iWinks Aurora Lucid Dreaming Headband

Lucid dreaming is a much sought-after thing, but unfortunately, not everyone can do it. The brainwave reading iWinks Aurora headband seems to be a possible solution, as it promises to offer us total control while dreaming.

iWinks, a San Diego-based company, realized that controlling your dreams is far simpler than looking for spinning tops and other such totems (if you haven’t already, you should definitely watch Inception). The headband that they came up with seems to be the optimal solution for lucid dreaming, as it tracks the brain’s electroencephalography (EEG) signals and delivers some sort of alerts exactly when needed.

In an interview with VentureBeat, Daniel Schoonover, iWinks cofounder and hardware engineer, gave some details about how the iWinks Aurora works: “You’ll be in a dream, really unconscious to what’s going on around you, and all of the sudden, you’ll see the lights. You can do whatever you want right then.” What Schoonover refers to is the light cue that alerts the wearer of the iWinks Aurora headband that he is currently dreaming. Sound cues are also available, in case you think you’re oversensitive to light signals while sleeping.

Considering that the iWinks Aurora headset monitors sleep patterns, reads our brainwaves and sends audio and visual cues, people might find additional uses for it, as even Schoonover pointed out: “We’re hoping people can find uses that we haven’t even thought of yet.”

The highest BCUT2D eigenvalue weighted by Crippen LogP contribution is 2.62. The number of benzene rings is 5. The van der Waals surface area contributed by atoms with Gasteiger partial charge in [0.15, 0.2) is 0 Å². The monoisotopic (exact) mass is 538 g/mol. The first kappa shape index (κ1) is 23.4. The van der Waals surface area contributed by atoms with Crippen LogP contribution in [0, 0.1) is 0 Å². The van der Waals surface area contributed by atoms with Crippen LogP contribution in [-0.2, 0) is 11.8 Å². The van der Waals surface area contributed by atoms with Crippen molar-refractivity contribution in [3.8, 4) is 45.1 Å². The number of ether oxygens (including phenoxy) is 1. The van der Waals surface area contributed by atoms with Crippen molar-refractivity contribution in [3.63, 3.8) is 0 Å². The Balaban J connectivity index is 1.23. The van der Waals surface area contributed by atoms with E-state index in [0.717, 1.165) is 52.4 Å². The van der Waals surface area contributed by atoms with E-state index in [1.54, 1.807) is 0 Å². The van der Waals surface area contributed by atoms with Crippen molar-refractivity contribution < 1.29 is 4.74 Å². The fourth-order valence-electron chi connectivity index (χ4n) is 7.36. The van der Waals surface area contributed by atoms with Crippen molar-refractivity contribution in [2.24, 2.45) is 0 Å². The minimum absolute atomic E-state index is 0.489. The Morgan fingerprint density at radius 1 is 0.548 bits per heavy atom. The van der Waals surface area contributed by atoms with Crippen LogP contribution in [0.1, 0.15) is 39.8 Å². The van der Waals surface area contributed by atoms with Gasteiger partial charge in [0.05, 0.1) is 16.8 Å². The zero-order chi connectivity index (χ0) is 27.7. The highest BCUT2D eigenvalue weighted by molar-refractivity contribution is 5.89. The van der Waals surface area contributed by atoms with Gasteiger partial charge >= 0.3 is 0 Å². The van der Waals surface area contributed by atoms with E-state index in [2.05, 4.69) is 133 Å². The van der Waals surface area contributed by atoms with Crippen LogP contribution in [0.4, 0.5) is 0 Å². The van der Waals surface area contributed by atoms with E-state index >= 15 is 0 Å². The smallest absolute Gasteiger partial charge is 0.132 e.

Andrew Smiley, the other co-founder of iWinks emphasized that the headband won’t help people to lucid dream right away, and that it may take some getting used to it: “With a bit of testing, we’re going to be able to land on something that will work for most people, but it’s going to take some tinkering.”

iWinks turned to Kickstarter for funding their project, and by the looks of it, their campaign was a massive success. There are 15 more days to go (at press time), but backers have already pledged $50K more than the initial $90K goal. Early birds had a chance to secure an Aurora headband for $150, but since all those spots are gone, now you have to pay $175 for one. More expensive versions are also available, and T-shirts have been added as deal sweeteners. As pictured above, the headband comes with apps for iOS and Android, but a desktop app will also be available for the ones who want to see their sleep patterns.

If you liked this post, please read about how scientists could finally read our dreams and the No More Woof headset that breaks interspecies communication barriers.